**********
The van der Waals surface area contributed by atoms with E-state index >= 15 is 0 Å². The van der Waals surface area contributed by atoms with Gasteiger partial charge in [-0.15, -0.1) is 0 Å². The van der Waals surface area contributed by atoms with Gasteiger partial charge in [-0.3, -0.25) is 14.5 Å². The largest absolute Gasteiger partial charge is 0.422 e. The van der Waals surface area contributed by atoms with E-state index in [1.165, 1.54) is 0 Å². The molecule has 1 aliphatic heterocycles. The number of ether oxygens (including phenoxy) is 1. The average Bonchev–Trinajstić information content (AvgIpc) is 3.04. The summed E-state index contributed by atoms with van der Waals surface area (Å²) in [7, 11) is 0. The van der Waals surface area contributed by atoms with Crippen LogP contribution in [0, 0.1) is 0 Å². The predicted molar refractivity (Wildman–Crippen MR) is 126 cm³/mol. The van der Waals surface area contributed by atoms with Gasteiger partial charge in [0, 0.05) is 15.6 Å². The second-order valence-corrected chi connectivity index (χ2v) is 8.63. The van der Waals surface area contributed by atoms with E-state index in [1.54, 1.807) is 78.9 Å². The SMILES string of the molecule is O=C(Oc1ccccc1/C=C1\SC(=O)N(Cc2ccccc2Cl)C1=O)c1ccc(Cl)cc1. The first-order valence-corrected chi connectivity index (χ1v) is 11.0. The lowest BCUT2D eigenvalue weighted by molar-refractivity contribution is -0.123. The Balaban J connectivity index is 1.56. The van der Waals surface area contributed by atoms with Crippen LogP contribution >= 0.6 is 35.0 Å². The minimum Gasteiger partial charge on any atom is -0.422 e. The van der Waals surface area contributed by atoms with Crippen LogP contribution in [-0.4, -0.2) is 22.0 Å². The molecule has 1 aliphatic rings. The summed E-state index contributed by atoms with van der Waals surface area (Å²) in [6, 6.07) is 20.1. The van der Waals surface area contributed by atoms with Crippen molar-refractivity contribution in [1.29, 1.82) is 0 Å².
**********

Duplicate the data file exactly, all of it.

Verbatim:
The van der Waals surface area contributed by atoms with E-state index >= 15 is 0 Å². The van der Waals surface area contributed by atoms with Gasteiger partial charge in [-0.15, -0.1) is 0 Å². The van der Waals surface area contributed by atoms with Gasteiger partial charge in [-0.3, -0.25) is 14.5 Å². The largest absolute Gasteiger partial charge is 0.422 e. The van der Waals surface area contributed by atoms with E-state index in [1.165, 1.54) is 0 Å². The molecule has 1 aliphatic heterocycles. The number of ether oxygens (including phenoxy) is 1. The average Bonchev–Trinajstić information content (AvgIpc) is 3.04. The summed E-state index contributed by atoms with van der Waals surface area (Å²) in [7, 11) is 0. The van der Waals surface area contributed by atoms with Crippen LogP contribution in [0, 0.1) is 0 Å². The predicted molar refractivity (Wildman–Crippen MR) is 126 cm³/mol. The van der Waals surface area contributed by atoms with Gasteiger partial charge in [0, 0.05) is 15.6 Å². The second-order valence-corrected chi connectivity index (χ2v) is 8.63. The van der Waals surface area contributed by atoms with E-state index in [1.54, 1.807) is 78.9 Å². The SMILES string of the molecule is O=C(Oc1ccccc1/C=C1\SC(=O)N(Cc2ccccc2Cl)C1=O)c1ccc(Cl)cc1. The first-order valence-corrected chi connectivity index (χ1v) is 11.0. The lowest BCUT2D eigenvalue weighted by molar-refractivity contribution is -0.123. The Balaban J connectivity index is 1.56. The van der Waals surface area contributed by atoms with Crippen LogP contribution >= 0.6 is 35.0 Å². The minimum Gasteiger partial charge on any atom is -0.422 e. The van der Waals surface area contributed by atoms with Crippen LogP contribution in [-0.4, -0.2) is 22.0 Å². The molecule has 1 aliphatic rings. The summed E-state index contributed by atoms with van der Waals surface area (Å²) in [6, 6.07) is 20.1. The van der Waals surface area contributed by atoms with Crippen molar-refractivity contribution in [1.29, 1.82) is 0 Å².